Scotland is still hunting witches

Nicola Sturgeon should apologise to the ‘TERFs’ her party is demonising.

Emma Webb

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Topics Free Speech Politics UK

Scotland’s first minister, Nicola Sturgeon, surpassed satire this week, by using a speech on International Women’s Day to formally apologise to women accused of witchcraft.

Posthumously making amends to those convicted and executed under Scotland’s Witchcraft Act of 1563, Sturgeon usefully clarified: ‘Those women who met this fate were not “witches”. They were people. And they were overwhelmingly women.’

While witch-burning is thankfully a thing of the distant past, a very modern form of witch-hunting is taking place today in Scotland and Britain more widely. But sadly, Sturgeon’s empathy does not extend to those people – mainly women – who are routinely demonised simply because they are concerned about protecting their sex-based rights from erasure.

Of particular concern is Scotland’s Gender Recognition Reform Bill. This bill essentially allows for gender self-identification in Scotland. It eliminates any need for someone wanting to change gender to undergo medical and psychiatric assessments. And it reduces the time a person is required to live as their ‘acquired’ gender, from two years to three months.

These moves have been criticised by a growing number of women’s rights activists and feminists, including author JK Rowling, for putting women in harm’s way – particularly women in prisons and those women seeking refuge from male violence.

Their concerns around safeguarding are well-grounded. After all, how can we trust that women’s sex-based rights will not be eroded when we have a political class that hides behind the couch at the mere mention of the word ‘woman’.

There have been two examples of such cowardice this week alone. On Tuesday, Labour shadow equalities minister Anneliese Dodds refused to give a definition of the word ‘woman’ on BBC Woman’s Hour. When pressed, she gave a bizarre and equivocating reply that suggested she was really not on top of her brief: ‘Well, I have to say that there are different definitions legally around what a woman actually is. I mean, you look at the definition within the Equality Act, and I think it just says someone who is adult and female, I think, but then doesn’t say how you define either of those two things.’

The next day, fellow Labour frontbencher Yvette Cooper refused to define the word woman on Times Radio. ‘I think people get themselves down rabbit holes on this one… I’m not going to get into rabbit holes on this. Why are we all getting ourselves tangled up?’, she said.

Why, indeed? Last September both Liberal Democrat leader Ed Davey and Labour leader Keir Starmer were similarly stumped by questions about womanhood that should not have been difficult to answer.

In today’s climate, it has become almost impossible to have any discussion about women or womanhood, without the focus quickly changing to trans issues. You could hardly ask for a starker illustration of this than when the Vagina Museum in London chose this year’s International Women’s Day to announce it would be tweeting exclusively about trans women for the day. Is it any wonder women are feeling erased?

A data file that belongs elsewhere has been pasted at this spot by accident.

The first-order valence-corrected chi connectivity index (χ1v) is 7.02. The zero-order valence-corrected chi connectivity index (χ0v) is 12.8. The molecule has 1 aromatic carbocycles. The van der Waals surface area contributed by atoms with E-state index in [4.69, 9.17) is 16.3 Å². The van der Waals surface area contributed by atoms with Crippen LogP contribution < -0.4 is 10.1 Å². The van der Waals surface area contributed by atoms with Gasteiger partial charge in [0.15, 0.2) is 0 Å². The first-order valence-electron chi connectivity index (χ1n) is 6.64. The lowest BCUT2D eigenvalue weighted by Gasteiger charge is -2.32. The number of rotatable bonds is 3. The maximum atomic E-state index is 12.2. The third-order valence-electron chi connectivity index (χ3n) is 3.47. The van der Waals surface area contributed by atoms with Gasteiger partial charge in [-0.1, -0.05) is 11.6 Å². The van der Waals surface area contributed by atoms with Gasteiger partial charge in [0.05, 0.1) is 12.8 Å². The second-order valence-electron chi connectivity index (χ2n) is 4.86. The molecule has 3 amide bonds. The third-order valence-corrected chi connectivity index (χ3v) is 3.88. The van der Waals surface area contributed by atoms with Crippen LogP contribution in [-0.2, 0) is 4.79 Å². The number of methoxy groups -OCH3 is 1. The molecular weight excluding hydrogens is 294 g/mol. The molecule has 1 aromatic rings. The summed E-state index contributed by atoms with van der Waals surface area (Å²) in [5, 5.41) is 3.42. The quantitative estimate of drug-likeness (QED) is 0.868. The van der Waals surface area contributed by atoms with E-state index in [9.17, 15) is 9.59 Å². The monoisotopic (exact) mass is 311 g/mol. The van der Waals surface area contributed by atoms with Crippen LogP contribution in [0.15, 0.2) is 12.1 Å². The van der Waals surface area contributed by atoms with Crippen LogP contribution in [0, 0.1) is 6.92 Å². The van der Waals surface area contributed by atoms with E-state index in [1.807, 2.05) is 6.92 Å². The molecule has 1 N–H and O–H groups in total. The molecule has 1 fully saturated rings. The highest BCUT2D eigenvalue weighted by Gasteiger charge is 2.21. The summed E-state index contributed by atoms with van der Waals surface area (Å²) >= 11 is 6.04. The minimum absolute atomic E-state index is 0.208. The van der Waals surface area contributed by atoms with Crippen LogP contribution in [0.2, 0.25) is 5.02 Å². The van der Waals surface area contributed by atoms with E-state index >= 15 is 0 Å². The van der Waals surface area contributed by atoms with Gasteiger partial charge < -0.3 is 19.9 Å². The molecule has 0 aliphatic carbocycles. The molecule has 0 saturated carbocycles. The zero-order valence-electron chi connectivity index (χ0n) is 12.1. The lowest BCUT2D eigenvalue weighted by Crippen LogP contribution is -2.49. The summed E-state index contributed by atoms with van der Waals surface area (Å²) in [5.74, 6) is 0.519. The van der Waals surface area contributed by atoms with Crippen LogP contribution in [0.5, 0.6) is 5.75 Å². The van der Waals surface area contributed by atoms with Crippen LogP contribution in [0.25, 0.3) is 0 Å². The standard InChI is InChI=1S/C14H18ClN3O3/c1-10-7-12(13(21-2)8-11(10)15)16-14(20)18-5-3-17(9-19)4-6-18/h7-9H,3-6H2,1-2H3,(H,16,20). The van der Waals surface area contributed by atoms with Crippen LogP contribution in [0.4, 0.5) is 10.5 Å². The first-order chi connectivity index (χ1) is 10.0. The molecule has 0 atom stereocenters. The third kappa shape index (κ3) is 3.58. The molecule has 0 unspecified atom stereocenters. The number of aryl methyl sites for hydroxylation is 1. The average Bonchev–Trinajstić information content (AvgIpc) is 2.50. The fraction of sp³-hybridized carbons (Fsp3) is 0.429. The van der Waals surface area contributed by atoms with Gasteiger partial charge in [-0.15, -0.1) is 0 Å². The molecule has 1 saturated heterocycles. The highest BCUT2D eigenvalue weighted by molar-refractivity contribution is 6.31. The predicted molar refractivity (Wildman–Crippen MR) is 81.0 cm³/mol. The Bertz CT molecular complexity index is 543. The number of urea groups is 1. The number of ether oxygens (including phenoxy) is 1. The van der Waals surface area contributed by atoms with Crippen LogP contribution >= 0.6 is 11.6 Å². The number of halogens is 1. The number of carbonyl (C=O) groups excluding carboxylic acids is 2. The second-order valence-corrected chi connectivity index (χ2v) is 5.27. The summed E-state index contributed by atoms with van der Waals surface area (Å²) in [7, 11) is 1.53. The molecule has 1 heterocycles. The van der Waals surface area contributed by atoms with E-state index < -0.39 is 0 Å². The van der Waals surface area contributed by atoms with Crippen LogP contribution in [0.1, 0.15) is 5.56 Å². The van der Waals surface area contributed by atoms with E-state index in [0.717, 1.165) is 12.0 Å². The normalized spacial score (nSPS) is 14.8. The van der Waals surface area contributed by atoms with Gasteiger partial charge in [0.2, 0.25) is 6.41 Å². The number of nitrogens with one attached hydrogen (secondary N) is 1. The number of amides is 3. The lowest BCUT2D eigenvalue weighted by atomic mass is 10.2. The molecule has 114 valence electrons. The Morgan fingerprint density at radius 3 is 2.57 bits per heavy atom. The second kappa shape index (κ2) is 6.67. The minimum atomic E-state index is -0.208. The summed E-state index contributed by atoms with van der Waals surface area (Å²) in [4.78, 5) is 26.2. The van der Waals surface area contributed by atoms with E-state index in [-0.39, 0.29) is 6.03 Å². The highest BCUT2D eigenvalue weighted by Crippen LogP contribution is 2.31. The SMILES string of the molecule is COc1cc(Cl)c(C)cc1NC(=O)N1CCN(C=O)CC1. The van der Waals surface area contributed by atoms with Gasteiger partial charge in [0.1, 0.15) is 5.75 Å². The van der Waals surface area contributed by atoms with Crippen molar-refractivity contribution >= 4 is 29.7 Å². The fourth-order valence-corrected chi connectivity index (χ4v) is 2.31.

Some institutions have tried to stop using the word ‘woman’ entirely. Leading medical journals have grotesquely reduced biological women to ‘bodies with vaginas’. NHS Trusts have been known to use dehumanising terms like ‘chest-feeding’ and ‘birthing parent’ to refer to what we’d normally call mothers. In every case, it is biological women who are being erased and excluded in the name of ‘inclusivity’.

Yet women who object to this are demonised and silenced as ‘TERFs’ and their reasonable concerns are dismissed as bigoted.

For instance, in response to Labour’s struggles to define the W-word, JK Rowling joked that International Women’s Day could be renamed ‘We Who Must Not Be Named Day’. Predictably, she was tarred and feathered as a ‘transphobe’.

Or take the treatment of Professor Kathleen Stock, who experienced years of bullying and harassment until last year, when protests eventually pushed her to resign from the University of Sussex. She became a target simply because her views on gender identity didn’t conform to the orthodoxy pushed by trans activists or lobby groups like Stonewall.

In Scotland, the danger to women doesn’t just come from the SNP government’s Gender Recognition Reform Bill. There is also the recently passed Hate Crime and Public Order (Scotland) Act, which has the potential to silence the views of gender-critical feminists in Scotland. Some Scottish women have already faced police questioning for expressing their beliefs. So while Sturgeon apologises for persecutions past, she fails to recognise – in fact, she encourages – the demonisation of wrongthinking women right under her nose.

‘While here in Scotland the Witchcraft Act may have been consigned to history, the deep misogyny that motivated it has not’, Sturgeon said. Historic evils must be exorcised, she argued.

Yet the Scottish government seems perfectly happy to pursue a modern-day witch-hunt – and root out every modern blasphemy you can imagine. The Witchcraft Act may be a thing of the past, but the hunt for the invisible evil spirits of our own age is still pursued with dangerous zeal.

Emma Webb is a commentator and broadcaster.

Picture by: Getty.

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Topics Free Speech Politics UK

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